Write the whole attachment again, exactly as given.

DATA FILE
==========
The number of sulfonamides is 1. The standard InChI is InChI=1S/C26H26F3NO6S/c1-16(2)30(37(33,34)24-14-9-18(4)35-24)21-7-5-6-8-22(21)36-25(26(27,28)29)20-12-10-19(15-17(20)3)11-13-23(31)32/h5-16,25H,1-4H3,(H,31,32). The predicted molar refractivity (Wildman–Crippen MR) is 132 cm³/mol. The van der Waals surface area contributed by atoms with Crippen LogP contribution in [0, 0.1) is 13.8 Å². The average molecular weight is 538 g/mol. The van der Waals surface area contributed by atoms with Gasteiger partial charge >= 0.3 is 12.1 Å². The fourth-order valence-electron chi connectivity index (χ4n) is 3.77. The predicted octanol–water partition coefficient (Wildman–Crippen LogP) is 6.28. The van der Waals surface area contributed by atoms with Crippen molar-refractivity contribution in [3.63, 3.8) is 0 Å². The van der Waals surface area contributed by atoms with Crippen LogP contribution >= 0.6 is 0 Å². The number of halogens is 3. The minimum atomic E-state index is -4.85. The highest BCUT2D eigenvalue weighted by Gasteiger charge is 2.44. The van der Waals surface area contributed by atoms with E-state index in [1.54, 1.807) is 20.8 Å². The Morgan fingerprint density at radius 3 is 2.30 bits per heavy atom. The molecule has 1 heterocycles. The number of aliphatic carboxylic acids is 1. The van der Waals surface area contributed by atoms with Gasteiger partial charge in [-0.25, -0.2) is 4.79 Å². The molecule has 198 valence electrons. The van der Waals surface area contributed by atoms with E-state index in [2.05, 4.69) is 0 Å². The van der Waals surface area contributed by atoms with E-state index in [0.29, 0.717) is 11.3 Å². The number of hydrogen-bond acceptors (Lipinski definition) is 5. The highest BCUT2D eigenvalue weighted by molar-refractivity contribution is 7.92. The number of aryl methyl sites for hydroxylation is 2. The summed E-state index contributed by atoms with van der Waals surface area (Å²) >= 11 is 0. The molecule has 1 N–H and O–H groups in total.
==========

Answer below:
The number of sulfonamides is 1. The standard InChI is InChI=1S/C26H26F3NO6S/c1-16(2)30(37(33,34)24-14-9-18(4)35-24)21-7-5-6-8-22(21)36-25(26(27,28)29)20-12-10-19(15-17(20)3)11-13-23(31)32/h5-16,25H,1-4H3,(H,31,32). The predicted molar refractivity (Wildman–Crippen MR) is 132 cm³/mol. The van der Waals surface area contributed by atoms with Crippen LogP contribution in [0, 0.1) is 13.8 Å². The average molecular weight is 538 g/mol. The van der Waals surface area contributed by atoms with Gasteiger partial charge >= 0.3 is 12.1 Å². The fourth-order valence-electron chi connectivity index (χ4n) is 3.77. The predicted octanol–water partition coefficient (Wildman–Crippen LogP) is 6.28. The van der Waals surface area contributed by atoms with Crippen molar-refractivity contribution in [3.63, 3.8) is 0 Å². The van der Waals surface area contributed by atoms with Crippen LogP contribution >= 0.6 is 0 Å². The number of halogens is 3. The minimum atomic E-state index is -4.85. The highest BCUT2D eigenvalue weighted by Gasteiger charge is 2.44. The van der Waals surface area contributed by atoms with E-state index in [1.54, 1.807) is 20.8 Å². The Morgan fingerprint density at radius 3 is 2.30 bits per heavy atom. The molecule has 1 heterocycles. The number of aliphatic carboxylic acids is 1. The van der Waals surface area contributed by atoms with Gasteiger partial charge in [-0.25, -0.2) is 4.79 Å². The molecule has 198 valence electrons. The van der Waals surface area contributed by atoms with E-state index in [2.05, 4.69) is 0 Å². The van der Waals surface area contributed by atoms with E-state index in [0.29, 0.717) is 11.3 Å². The number of hydrogen-bond acceptors (Lipinski definition) is 5. The highest BCUT2D eigenvalue weighted by molar-refractivity contribution is 7.92. The number of aryl methyl sites for hydroxylation is 2. The summed E-state index contributed by atoms with van der Waals surface area (Å²) >= 11 is 0. The molecule has 1 N–H and O–H groups in total.